What Is the Plunge Protection Team?
The Working Group on Financial Markets, often referred to as the "Plunge Protection Team" (PPT), received its informal name from The Wall Street Journal. The purpose of the Plunge Protection Team is to offer guidance to the U.S. president in times of financial and stock market instability. Some critics have expressed concern that the Plunge Protection Team not only provides advice but also takes action to maintain high stock prices in collaboration with banks, essentially manipulating the market.
The Working Group on Financial Markets, commonly known as the "Plunge Protection Team", was established in 1988 to offer financial and economic advice to the U.S. President during periods of market instability. Led by the Secretary of the Treasury, the group consists of key figures such as the Chair of the Board of Governors of the Federal Reserve, the Chair of the Securities and Exchange Commission, and the Chair of the Commodity Futures Trading Commission, along with their designated representatives. The Washington Post coined the term "Plunge Protection Team" in 1997 to describe this influential assembly.
How Does the Plunge Protection Team (PPT) Work?
Following the market crash in 1987, President Ronald Reagan responded by establishing the President's Working Group on Financial Markets through an executive order in March 1988. The purpose was to form an informal advisory body that could provide insightful guidance on market affairs to the president and regulators. Its primary objectives encompassed enhancing the integrity, efficiency, orderliness, and competitiveness of the nation's financial markets while simultaneously safeguarding investor confidence.
Originally, the group's mandate centered on investigating the events of Black Monday, which saw the Dow Jones Industrial Average plummet by a staggering 22.6% on October 19, 1987. Their mission was to analyze the situation and propose necessary actions. However, this assembly has persisted throughout the years, continuously convening and reporting to successive presidents, albeit mainly during periods marked by financial turbulence.
In 1999, the team notably provided Congress with recommendations to modify regulations governing derivatives markets. They also gathered during the global credit crisis of 2008, displaying their commitment to proactive engagement. As of March 2019, their most recent assembly took place on Christmas Eve in 2018. Treasury Secretary Steven Mnuchin presided over a conference call that included not only fellow group members but also representatives from the Comptroller of the Currency and the Federal Deposit Insurance Corporation.
Concerns Surrounding the Activities of the Plunge Protection Team
The Plunge Protection Team, although not shrouded in secrecy, maintains a low profile and refrains from disclosing meeting minutes or recommendations to the public. Its sole accountability lies in reporting exclusively to the president. This level of opacity raises suspicions among certain observers who question whether the government's prominent financial figures engage in more than analytical and advisory roles, actively intervening in the markets.
Conspiracy theorists have put forward speculations suggesting that the group, in collaboration with major banks like Goldman Sachs and Morgan Stanley, executes undisclosed trades across multiple exchanges when prices are on a downward trajectory. Their arguments often cite a 1989 speech by former Federal Reserve Board of Governors member Robert Heller and published in The Wall Street Journal. In his speech, Heller hinted at the potential for the Fed to directly support the stock market by acquiring index futures contracts.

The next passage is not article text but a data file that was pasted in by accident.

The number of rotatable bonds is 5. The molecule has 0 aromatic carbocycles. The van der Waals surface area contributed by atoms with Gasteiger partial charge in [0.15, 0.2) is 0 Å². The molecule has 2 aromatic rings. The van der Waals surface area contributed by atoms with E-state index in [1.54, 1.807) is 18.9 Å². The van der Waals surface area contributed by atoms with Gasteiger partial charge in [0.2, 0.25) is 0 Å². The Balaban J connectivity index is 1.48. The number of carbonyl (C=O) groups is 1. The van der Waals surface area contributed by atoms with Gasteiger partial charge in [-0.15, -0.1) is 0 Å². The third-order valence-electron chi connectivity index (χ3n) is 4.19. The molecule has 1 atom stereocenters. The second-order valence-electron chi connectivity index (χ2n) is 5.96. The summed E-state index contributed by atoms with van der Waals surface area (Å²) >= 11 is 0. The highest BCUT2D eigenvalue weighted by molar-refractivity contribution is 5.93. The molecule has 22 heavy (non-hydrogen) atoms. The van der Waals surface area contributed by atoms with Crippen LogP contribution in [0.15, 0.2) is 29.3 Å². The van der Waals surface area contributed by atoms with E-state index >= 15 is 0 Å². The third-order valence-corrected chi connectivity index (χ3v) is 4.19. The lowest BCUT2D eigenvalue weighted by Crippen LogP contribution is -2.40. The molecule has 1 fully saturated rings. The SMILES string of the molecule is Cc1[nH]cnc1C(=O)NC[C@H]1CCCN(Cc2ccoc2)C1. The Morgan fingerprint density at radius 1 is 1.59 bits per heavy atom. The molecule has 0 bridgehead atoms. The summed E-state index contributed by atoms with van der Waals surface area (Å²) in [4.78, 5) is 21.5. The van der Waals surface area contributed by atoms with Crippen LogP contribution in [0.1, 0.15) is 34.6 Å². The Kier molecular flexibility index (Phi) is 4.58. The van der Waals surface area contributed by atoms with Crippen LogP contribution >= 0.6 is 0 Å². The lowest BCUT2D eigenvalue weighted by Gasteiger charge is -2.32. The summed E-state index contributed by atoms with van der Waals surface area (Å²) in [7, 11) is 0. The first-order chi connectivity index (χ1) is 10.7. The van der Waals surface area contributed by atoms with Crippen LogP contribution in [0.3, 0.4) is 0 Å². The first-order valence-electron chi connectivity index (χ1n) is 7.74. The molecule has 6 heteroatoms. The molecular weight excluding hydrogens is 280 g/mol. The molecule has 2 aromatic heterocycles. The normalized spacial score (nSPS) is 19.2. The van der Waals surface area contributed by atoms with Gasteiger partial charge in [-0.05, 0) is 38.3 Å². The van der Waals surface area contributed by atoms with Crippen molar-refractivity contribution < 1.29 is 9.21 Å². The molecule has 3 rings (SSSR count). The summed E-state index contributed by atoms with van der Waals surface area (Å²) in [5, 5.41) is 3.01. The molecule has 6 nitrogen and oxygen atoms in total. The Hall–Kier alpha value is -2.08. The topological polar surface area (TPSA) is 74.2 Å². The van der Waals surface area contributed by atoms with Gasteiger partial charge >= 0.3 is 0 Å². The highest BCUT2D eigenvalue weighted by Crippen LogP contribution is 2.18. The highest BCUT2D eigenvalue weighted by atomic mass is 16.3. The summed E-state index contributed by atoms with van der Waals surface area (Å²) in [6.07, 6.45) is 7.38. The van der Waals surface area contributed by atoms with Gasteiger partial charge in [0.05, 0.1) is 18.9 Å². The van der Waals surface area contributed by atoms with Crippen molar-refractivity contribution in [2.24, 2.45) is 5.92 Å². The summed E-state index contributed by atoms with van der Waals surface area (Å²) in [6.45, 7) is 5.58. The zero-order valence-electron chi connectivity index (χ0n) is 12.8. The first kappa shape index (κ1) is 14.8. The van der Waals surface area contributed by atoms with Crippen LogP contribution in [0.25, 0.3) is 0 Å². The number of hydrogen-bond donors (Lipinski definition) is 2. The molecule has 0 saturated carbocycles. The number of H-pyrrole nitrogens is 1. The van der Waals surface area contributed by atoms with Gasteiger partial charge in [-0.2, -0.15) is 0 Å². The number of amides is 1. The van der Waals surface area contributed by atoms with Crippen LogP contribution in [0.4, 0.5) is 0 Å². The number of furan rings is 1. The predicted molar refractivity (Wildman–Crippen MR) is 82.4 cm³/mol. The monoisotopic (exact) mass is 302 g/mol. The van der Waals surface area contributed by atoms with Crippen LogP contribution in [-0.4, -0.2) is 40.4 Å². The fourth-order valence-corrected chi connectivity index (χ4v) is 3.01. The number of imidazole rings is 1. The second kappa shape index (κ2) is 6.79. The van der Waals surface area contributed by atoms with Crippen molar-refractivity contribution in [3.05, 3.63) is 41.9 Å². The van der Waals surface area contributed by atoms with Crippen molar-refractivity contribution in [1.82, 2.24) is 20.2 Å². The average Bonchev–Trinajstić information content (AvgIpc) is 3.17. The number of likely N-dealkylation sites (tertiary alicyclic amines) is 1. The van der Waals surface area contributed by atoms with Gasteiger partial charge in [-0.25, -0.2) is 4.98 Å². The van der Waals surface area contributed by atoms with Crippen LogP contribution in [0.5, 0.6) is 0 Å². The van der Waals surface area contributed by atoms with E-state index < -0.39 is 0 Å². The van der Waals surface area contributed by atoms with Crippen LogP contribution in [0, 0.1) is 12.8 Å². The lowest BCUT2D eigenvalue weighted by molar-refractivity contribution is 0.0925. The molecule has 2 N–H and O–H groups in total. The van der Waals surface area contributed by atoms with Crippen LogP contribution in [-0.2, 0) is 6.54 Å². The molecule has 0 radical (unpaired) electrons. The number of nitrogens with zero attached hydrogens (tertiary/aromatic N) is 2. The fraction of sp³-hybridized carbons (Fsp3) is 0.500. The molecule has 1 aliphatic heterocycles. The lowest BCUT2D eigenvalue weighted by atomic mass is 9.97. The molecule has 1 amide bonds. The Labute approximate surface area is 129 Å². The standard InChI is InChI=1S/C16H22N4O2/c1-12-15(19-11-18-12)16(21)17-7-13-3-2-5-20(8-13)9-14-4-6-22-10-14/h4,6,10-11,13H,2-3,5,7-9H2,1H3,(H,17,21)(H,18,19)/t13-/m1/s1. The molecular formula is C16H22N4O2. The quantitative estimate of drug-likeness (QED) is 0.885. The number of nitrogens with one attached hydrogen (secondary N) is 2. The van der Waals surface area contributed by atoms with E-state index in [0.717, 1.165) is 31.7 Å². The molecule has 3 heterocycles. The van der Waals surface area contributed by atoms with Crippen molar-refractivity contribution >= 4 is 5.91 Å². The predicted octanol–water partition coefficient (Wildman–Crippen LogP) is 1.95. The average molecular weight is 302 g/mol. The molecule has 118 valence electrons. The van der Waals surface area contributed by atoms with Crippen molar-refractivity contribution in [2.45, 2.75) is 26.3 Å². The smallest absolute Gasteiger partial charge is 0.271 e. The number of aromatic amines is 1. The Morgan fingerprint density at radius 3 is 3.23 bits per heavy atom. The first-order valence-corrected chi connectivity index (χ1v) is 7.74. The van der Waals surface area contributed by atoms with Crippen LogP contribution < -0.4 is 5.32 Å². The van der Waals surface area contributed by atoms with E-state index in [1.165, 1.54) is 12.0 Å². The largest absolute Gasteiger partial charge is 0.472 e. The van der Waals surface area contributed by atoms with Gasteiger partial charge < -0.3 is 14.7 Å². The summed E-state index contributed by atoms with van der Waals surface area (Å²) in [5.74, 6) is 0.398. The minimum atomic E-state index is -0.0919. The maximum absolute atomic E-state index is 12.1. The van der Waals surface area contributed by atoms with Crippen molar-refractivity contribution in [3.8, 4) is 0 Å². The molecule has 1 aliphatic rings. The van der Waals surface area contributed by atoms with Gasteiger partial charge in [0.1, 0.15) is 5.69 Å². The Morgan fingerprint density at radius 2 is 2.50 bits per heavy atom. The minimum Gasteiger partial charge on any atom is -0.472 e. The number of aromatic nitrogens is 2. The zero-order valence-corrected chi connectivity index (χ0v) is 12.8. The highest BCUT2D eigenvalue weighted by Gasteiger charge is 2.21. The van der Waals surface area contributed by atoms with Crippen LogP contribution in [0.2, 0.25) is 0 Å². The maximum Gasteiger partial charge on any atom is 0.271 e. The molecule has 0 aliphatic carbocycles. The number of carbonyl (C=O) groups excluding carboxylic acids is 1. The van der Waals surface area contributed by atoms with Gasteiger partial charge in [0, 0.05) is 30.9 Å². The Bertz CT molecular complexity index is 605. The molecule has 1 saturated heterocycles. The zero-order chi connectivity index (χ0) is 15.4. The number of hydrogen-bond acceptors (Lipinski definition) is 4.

Potential Mechanisms of the Plunge Protection Team
In a notable instance on February 5, 2018, the Dow Jones Industrial Average (DJIA) witnessed a historic drop, only to recover significantly within a single day due to what appeared to be forceful and arbitrary buying. Similar patterns emerged in subsequent days when stocks opened lower but experienced swift recoveries, leading to suspicions of orchestration by the Plunge Protection Team.
Another example that drew attention occurred on December 24, 2018, when the team held a teleconference. Throughout that month, the S&P 500 had been steadily declining, prompting the team's meeting. On the 24th, the DJIA plunged by 650 points. However, trading resumed after Christmas with a remarkable rally of over 1,000 points. Although the market lost half of those gains on the 27th, a late-day reversal halted the decline and resulted in a 600-point increase at the market's close. Conspiracy theorists argue that such incidents are not coincidental.
If accurate, this manipulation bears a resemblance to the actions of private bankers and financiers in the late 19th and early 20th centuries. During financial crises, these consortia would intervene by making substantial purchases to stabilize the stock market. The distinction lies in the fact that the Working Group on Financial Markets consists of U.S. government officials and the U.S. is expected to operate within a free-market system. Moreover, transparency and freedom from mysterious influences are fundamental tenets of an open market structure.
The Plunge Protection Team provides guidance to the U.S. president in times of market instability. However, there are concerns about possible market manipulation. Critics suggest undisclosed trading collaborations with major banks. Transparency and open market principles remain vital in the U.S. financial system. The PPT's actions and influence remain a topic of debate and scrutiny.